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of Tudor to diminish the influence of the nobility, and to extend that of the Commons. The reformation had gone a great way to effect this purpose; but what, perhaps, had contributed most to bring the nobility into disrepute, was the conduct of James I. who, conferring the highest titles of nobility on his worthless favorites, and making honours vendible, had degraded the whole order of nobility.

At the breaking out of the first dispute between Charles and the Commons, the upper house showed a degree of tameness in regard to the King's interest, which augured unfavorably for their future exertions. The execution of the Earl of Strafford, and the deprivation of the Bishops of their seats, were acts which had much lessened the weight of the House of Peers, and few could rely on, or have much veneration for, a body of men who could so miserably betray their own cause.

But the great advantage which the Parliament party possessed over the King, was in the temper of the nation. The invention of printing, and the Lutheran and Calvinistical reformations, events which trod closely on the heels of each other, had produced a burst of light all over Europe. The tyranny of the Roman see, which for so many ages had held the most potent states of Europe in subjection, had in many parts vanished before the zeal of the reformers of the church; and at no period, from the time of the Greek republics, had the principles of civil government been more freely discussed. The discovery of a new continent, by Christopher Columbus, and the opening of a new route to the East Indies, by the passage round the Cape of Good Hope, had brought a vast influx of wealth into Europe, and given to commerce that honourable estimation which it wanted in preceding times. These materially tended to weaken the royal, and to give strength to the republican party. To the general diffusion of wealth and information, which at this period was so remarkable, and qualified almost the meanest individuals to take a share in the great events then depending, was added a spirit of innovation in civil and reli

gious matters, which bore down all established authorities, and ended in the total subversion of the civil and ecclesiastical constitution of the realm.

Whether the first opposers of Charles designed the overthrow of the monarchy, is a question which may very well admit of a doubt; but none can be entertained, that the measures they took were those which were precisely calculated to produce that catastrophe. Among the popular leaders there were many men of the purest patriotic views, unmixed with any selfish or fanatical motives, who only desired the constitution to be placed on such a footing, that the powers and privileges of each branch of the legislature might be properly defined, and the rights of the subject fixed on an immoveable basis. Nothing could be more glorious than the cause for which these men took up arms; nothing more desirable than the object they sought to accomplish. But it was the misfortune of these high-minded patriots to have enlisted under the same banners with them, a class of men austere and narrow-minded in their principles, and carrying into disputes, which should have been considered purely as of a civil nature, all the sanguinary and ferocious intolerance of religious bigotry. These were the men who, affecting to themselves a superior sanctity of life and conversation, obtained the name of Puritans, and were incessant in their endeavours to destroy the church of England, and to substitute in its place the sour discipline of the Scottish kirk. These were the persons with whom the real civil grievances, under which the nation laboured, were as nothing, the imaginary ecclesiastical grievances every thing. Hence religion, which, in fact, was not the real ground of the quarrel between the King and Parliament, became the ostensible motive to the war, and occasioned all those wild excesses of fanaticism and hypocrisy which the author of Hudibras so justly exposes.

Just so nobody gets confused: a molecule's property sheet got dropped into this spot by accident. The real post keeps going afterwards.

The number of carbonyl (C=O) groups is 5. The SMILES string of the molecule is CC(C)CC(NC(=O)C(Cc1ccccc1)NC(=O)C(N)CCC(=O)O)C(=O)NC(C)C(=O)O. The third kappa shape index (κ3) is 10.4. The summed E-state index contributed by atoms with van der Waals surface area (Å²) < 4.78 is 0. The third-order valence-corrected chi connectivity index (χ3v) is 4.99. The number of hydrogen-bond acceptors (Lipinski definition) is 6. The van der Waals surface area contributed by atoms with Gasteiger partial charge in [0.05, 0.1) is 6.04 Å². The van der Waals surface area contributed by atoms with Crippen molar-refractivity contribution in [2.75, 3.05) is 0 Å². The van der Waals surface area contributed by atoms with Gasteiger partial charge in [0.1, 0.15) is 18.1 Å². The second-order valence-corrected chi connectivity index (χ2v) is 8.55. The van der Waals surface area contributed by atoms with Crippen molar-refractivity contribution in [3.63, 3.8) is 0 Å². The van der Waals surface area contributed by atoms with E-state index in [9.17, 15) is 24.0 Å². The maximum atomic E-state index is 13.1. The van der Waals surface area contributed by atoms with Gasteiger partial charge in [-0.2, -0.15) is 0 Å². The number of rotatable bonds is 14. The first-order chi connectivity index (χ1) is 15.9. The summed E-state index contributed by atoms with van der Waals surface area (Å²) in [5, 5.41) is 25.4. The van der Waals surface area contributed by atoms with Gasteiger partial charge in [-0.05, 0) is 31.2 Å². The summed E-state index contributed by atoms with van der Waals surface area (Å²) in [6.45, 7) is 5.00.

It is not easy for the imagination to figure to itself a sect of men so austere and malignant in their dispositions, so frenetic in their humours, and uncomplying in their demands, as the

Puritans of this period. Howell, a contemporary writer, who was imprisoned by them in the Fleet, speaking of them after the civil war had commenced, says, "Who would have thought poor England would have been brought to this pass? could it ever have entered into the imagination of man that the scheme and whole frame of so ancient and wellmoulded a government should be so suddenly struck off the hinges, quite out of joint, and tumbled into such a horrible confusion? who would have held it possible that to fly from Babylon, we should fall into such a Babel? that to avoid superstition, some people should be brought to belch out such horrid profaneness, as to call the temples of God the tabernacles of Satan; the Lord's supper a two-penny ordinary; to make the communion-table a manger, and the font a trough to water their horses in; to term the white decent robe of the Presbyter the whore's smock; the pipes through which nothing came but anthems and holy hymns, the devil's bag-pipes; the liturgy of the church, though extracted most of it out of the sacred text, called by some another kind of Alcoran, by others raw porridge, by some a piece forged in hell? who would have thought to have seen in England, the churches shut and the shops open on Christmas-day? could any soul have imagined that this isle would have produced such monsters as to rejoice at the Turks' good successes against Christians, and wish he were in the midst of Rome? who would have dreamt ten years before, when Archbishop Laud did ride in state through London streets, accompanied by my Lord of London, to be sworn Lord High Treasurer of England, that the mitre should now have come to such a scorn, and to such a national kind of hatred, as to put the whole island into a combustion."